Rob Ashe still remembers the sage words of his mentor, Ron Zambonini, when Mr. Ashe succeeded the veteran tech executive as CEO of Cognos in 2004.
“Ron told me from the start, just be yourself, like he did,” Mr. Ashe told OBJ on Tuesday. “It was something we preached at Cognos, that people just be comfortable with who they were.”
Few took that mantra to heart more readily than Mr. Zambonini, who died Sunday of lung cancer at the age of 70. In a career that spanned three and a half decades, the native of Scotland gained legions of friends and admirers, both for his business acumen and for a down-to-earth manner that was spiced with a hint of showmanship.
When it’s time to increase prices, it can be a delicate subject, as businesses don’t want to alienate their customer base or appear opportunistic.
This was, after all, a man who once pledged to deliver a quarterly conference call naked if a Cognos product failed to meet sales targets. (The software ended up exceeding expectations.)
“More than most, he put himself out there on behalf of the company and its people in ways that very few people could,” Mr. Ashe said. “People wanted to be led by him, people wanted to be around him. He just had this incredible ability to get people onto his team.”
Tributes poured in Tuesday for the former tech leader, who was named OBJ’s CEO of Year in 2002 and turned one of the city’s most promising tech firms into a global software powerhouse.
Born in 1946 in Motherwell, Scotland, to a family of Italian heritage, Mr. Zambonini moved to Canada in the 1970s and worked as a programmer before joining Cognos in 1989 as vice-president of research and development.
In a 2002 interview with OBJ, Mr. Zambonini recalled that morale was low when he joined the company as it struggled to find a place for its core product in the software market.
“People were down. People had lost a little bit of faith,” he said in 2002. “My biggest challenge was motivation – getting people to get excited and believe in themselves again. It wasn’t any big technical idea. We just got the product up and running.”
He was named president and chief operating officer in 1993 before becoming the company’s CEO in 1995, replacing founder Michael Potter.
“He had a lot to learn and a lot to do, and he accomplished that by getting people to the table to help him,” Mr. Ashe said. “People wanted him to be successful.”
During his nearly decade-long run at the helm of Cognos, Mr. Zambonini was credited with helping to grow Cognos beyond its business consultancy roots and into a global business intelligence software leader that was ultimately acquired by IBM in 2008 for $5 billion.
Under his watch, the company grew its revenues from a reported US$120 million to more than US$683 million in 2004, when it also posted a US$101-million profit before Mr. Zambonini announced he was retiring as CEO and moving to the position of chairman.
The timing of Cognos’ explosive growth was especially important to Mr. Zambonini’s adopted home, as it came when many Ottawa technology companies were drastically slashing spending and reducing their headcount in the aftermath of the dot-com bubble bursting.
Willingness to go out on a limb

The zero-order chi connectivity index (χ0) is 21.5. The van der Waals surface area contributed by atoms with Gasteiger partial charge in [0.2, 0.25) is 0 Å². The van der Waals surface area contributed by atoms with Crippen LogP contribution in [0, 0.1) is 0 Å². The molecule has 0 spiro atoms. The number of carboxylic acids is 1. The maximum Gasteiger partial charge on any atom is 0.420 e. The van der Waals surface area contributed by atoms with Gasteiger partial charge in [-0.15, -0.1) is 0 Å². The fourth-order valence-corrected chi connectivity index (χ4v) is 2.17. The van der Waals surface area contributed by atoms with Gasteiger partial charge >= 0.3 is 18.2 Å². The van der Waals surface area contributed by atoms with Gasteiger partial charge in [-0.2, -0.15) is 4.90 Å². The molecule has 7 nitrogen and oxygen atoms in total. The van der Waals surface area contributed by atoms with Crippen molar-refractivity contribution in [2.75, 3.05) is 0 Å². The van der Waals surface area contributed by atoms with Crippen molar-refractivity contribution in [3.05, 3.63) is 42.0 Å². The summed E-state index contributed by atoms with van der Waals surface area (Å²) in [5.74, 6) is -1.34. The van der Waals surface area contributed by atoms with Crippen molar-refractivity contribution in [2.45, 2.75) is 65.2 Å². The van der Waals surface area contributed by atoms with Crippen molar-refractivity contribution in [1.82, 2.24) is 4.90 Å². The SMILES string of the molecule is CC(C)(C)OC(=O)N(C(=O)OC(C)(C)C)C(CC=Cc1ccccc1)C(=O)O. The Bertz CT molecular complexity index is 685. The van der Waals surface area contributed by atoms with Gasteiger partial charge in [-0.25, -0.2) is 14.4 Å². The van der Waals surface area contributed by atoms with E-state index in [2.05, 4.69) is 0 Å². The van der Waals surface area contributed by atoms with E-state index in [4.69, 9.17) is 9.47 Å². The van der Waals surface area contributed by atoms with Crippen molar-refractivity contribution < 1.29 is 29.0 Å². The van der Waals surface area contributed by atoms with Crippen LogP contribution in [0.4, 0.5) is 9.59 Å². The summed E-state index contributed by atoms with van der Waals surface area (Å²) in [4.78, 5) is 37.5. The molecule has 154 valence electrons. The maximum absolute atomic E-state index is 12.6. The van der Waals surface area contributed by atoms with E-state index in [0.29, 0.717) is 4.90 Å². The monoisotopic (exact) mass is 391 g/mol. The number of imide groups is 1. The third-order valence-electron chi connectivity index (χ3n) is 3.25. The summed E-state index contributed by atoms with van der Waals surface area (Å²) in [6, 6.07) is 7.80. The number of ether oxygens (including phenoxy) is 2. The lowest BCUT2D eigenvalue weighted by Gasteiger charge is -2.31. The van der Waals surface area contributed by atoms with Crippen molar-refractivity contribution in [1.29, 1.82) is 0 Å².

One of the industry’s most colourful chief executives, the flamboyant Mr. Zambonini was known to dress up as William Wallace from Braveheart, Zorro and Scottie from Star Trek.
“The showmanship probably helped more in the sales area,” Mr. Zambonini said in a 2004 interview with the Globe and Mail. “When you go down to the Americans’ (software) kickoffs, your people want to see the CEO’s willingness to go out on a limb. They want to see that brashness. You have to be credible too, but to put on a Braveheart costume – it’s a question of building up a persona.”
The anecdote illustrates Mr. Zambonini’s strengths as both a tenacious salesman and inspiring leader. However, the high-tech executive often joked that there was one skill that alluded him for much of his career.
“I’m not a super-techie,” he said in 2002. “I (once) found that the person in the next cubicle was doing stuff twice as quickly as me with half the number and lines of code. That’s when I knew I was destined for management.”
However, his friends describe a man who was very different away from the office – a devoted father and, later, grandfather who enjoyed spending quiet time with family and excelled at his favourite pastime, playing bridge. A few years ago, Mr. Zambonini and his wife Gail moved to Toronto to be closer to their son and grandchildren.
“He had a big public persona, but he was a private guy,” Mr. Ashe said. “He loved a movie at home at night with his wife, a quiet night out at the shows, as he called them. He was not a flamboyant character in his personal life. He was a role model, really. He was just a down-to-earth, solid guy, and people just loved him for it.”
Timeline of Ron Zambonini’s early career
1969: Three years after Mr. Zambonini drops out of university, he begins work as a computer operator at Honeywell
1974: As Honeywell begins to restructure its operations, Mr. Zambonini spots an advertisement in a Glasgow newspaper for COBOL programmers with Comtech Group International in Toronto. He is hired and arrives in Canada on Thanksgiving Day.
1974-80: Mr. Zambonini starts his job at Comtech as a programmer for the company’s payroll services project. The end result is an early version of the payroll platforms that would later be controlled by banks and companies such as Ceridian. During this stint, he spent two two years (1977-79) in Ireland setting up an R&D facility for Comtech in Cork.
1980-85: Mr. Zambonini is recruited to work for Warrington Inc. in Mississauga. The company distributed products such as Bauer skates and Kodiak boots.
1986-89: Mr. Zambonini joins Boston firm Cullinet Software.
1989: Mr. Zambonini is appointed
1995: In September, Mr. Zambonini is selected to succeed Michael Potter as the company’s CEO.
– With files from Peter Kovessy